firstname.lastname@example.orgBidgrain, P., 2005 (Oct 18) Trailing in Haminoea cymbalum from Reunion Island. [Message in] Sea Slug Forum. Australian Museum, Sydney. Available from http://www.seaslugforum.net/find/15023
Thanks for this. 'Trailing appears to be a pretty wide spresd phenomenon in the opisthobranchs. By coincidence I posted a message recently on Haminoea cyanomarginata [#15015], showing its own version of trailing.
May 8, 2002
From: W.B. Rudman
UPPER: AM C127020, 1 February 1981, Ethel Beach, under coral rock in intertidal zone, 12 mm long alive.Christmas Is., Indian Ocean. Photo: John Hicks
LOWER: AM C127474, 21 April 1981, off boat ramp, Christmas Is., Indian Ocean. Photo: John Hicks
June 14, 2001
From: Erwin Köhler
Here is the next one from the Philippines, Cebu Island, Moalboal. Length 2-3 mm, 8 m depth, May 28, 2001, divesite "Umbrella".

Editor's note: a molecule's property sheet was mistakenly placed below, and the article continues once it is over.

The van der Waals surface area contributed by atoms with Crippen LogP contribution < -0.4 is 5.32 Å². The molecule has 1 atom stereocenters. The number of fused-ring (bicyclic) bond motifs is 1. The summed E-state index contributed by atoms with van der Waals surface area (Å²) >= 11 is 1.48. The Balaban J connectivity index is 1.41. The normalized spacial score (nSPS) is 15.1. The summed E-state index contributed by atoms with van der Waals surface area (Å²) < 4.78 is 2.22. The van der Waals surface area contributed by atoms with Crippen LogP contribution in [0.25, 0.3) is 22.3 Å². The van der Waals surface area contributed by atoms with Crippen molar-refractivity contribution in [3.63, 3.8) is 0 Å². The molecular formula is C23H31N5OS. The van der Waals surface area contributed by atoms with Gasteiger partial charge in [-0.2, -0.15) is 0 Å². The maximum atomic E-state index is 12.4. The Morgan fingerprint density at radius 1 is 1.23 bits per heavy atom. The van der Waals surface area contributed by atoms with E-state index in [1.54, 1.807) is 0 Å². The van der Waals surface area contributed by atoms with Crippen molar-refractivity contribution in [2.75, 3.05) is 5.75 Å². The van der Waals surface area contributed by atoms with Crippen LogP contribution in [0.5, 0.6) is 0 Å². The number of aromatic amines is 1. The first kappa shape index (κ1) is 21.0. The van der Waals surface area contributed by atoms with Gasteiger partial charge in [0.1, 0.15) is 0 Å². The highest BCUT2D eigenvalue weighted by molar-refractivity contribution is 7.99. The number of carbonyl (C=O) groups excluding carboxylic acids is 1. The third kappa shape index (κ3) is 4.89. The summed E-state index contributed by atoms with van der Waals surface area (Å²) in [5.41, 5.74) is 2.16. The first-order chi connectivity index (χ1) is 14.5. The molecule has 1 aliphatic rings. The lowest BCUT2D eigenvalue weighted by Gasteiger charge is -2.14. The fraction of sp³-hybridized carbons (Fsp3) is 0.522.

Erwin@medslugs.deKöhler, E., 2001 (Jun 14) Haminoea? from the Philippines. [Message in] Sea Slug Forum. Australian Museum, Sydney. Available from http://www.seaslugforum.net/find/4556
Before Clay Carlson alerted me to how many orange-spotted species of Haminoea there were I would have just called this Haminoea cymbalum. I think I will wait for his comments.
April 15, 2001
From: Brett Baker
I need to know the molecular formula and structure of the biosynthetic precursor that will produce the chemical agent, "kumepaloxane" which is discharged by the Haminoea cymbalum slug.
Can anyone help?
email@example.comBaker, B., 2001 (Apr 15) Sesquiterpene molecule from Haminoea cymbalum. [Message in] Sea Slug Forum. Australian Museum, Sydney. Available from http://www.seaslugforum.net/find/4182
I only know of the original reference: